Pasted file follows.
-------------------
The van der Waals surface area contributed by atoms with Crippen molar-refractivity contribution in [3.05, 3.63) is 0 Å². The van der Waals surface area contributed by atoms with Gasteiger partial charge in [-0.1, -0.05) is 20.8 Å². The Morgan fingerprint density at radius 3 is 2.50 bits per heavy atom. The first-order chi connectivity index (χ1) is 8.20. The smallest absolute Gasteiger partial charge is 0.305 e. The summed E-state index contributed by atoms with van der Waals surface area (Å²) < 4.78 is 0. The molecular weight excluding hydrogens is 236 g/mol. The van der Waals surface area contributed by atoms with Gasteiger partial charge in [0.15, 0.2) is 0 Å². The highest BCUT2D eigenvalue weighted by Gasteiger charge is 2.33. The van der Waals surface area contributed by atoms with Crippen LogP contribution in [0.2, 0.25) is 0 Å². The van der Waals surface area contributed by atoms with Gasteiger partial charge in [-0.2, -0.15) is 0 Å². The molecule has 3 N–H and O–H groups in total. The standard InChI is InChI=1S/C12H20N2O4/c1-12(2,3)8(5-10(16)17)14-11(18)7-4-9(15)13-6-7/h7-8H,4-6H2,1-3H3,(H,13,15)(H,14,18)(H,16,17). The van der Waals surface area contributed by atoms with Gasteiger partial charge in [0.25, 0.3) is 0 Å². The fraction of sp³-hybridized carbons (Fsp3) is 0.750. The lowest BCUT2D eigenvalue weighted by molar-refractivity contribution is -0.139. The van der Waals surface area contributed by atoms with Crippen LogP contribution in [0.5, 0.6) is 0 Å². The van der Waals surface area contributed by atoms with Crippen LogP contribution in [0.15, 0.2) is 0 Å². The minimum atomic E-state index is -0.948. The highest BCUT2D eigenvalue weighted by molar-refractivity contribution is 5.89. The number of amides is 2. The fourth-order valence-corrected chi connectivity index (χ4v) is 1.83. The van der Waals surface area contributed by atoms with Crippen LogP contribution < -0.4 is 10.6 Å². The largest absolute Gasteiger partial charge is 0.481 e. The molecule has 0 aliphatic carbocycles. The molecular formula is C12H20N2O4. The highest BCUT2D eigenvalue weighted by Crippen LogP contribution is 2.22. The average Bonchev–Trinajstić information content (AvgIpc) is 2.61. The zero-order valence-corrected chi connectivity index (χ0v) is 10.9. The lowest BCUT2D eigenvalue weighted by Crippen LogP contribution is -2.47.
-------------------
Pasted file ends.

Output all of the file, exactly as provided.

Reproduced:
The van der Waals surface area contributed by atoms with Crippen molar-refractivity contribution in [3.05, 3.63) is 0 Å². The van der Waals surface area contributed by atoms with Gasteiger partial charge in [-0.1, -0.05) is 20.8 Å². The Morgan fingerprint density at radius 3 is 2.50 bits per heavy atom. The first-order chi connectivity index (χ1) is 8.20. The smallest absolute Gasteiger partial charge is 0.305 e. The summed E-state index contributed by atoms with van der Waals surface area (Å²) < 4.78 is 0. The molecular weight excluding hydrogens is 236 g/mol. The van der Waals surface area contributed by atoms with Gasteiger partial charge in [0.15, 0.2) is 0 Å². The highest BCUT2D eigenvalue weighted by Gasteiger charge is 2.33. The van der Waals surface area contributed by atoms with Crippen LogP contribution in [0.2, 0.25) is 0 Å². The van der Waals surface area contributed by atoms with Gasteiger partial charge in [-0.2, -0.15) is 0 Å². The molecule has 3 N–H and O–H groups in total. The standard InChI is InChI=1S/C12H20N2O4/c1-12(2,3)8(5-10(16)17)14-11(18)7-4-9(15)13-6-7/h7-8H,4-6H2,1-3H3,(H,13,15)(H,14,18)(H,16,17). The van der Waals surface area contributed by atoms with Gasteiger partial charge in [0.25, 0.3) is 0 Å². The fraction of sp³-hybridized carbons (Fsp3) is 0.750. The lowest BCUT2D eigenvalue weighted by molar-refractivity contribution is -0.139. The van der Waals surface area contributed by atoms with Crippen LogP contribution in [0.5, 0.6) is 0 Å². The van der Waals surface area contributed by atoms with Crippen LogP contribution in [0.15, 0.2) is 0 Å². The minimum atomic E-state index is -0.948. The highest BCUT2D eigenvalue weighted by molar-refractivity contribution is 5.89. The number of amides is 2. The fourth-order valence-corrected chi connectivity index (χ4v) is 1.83. The van der Waals surface area contributed by atoms with Crippen LogP contribution < -0.4 is 10.6 Å². The largest absolute Gasteiger partial charge is 0.481 e. The molecule has 0 aliphatic carbocycles. The molecular formula is C12H20N2O4. The highest BCUT2D eigenvalue weighted by Crippen LogP contribution is 2.22. The average Bonchev–Trinajstić information content (AvgIpc) is 2.61. The zero-order valence-corrected chi connectivity index (χ0v) is 10.9. The lowest BCUT2D eigenvalue weighted by Crippen LogP contribution is -2.47.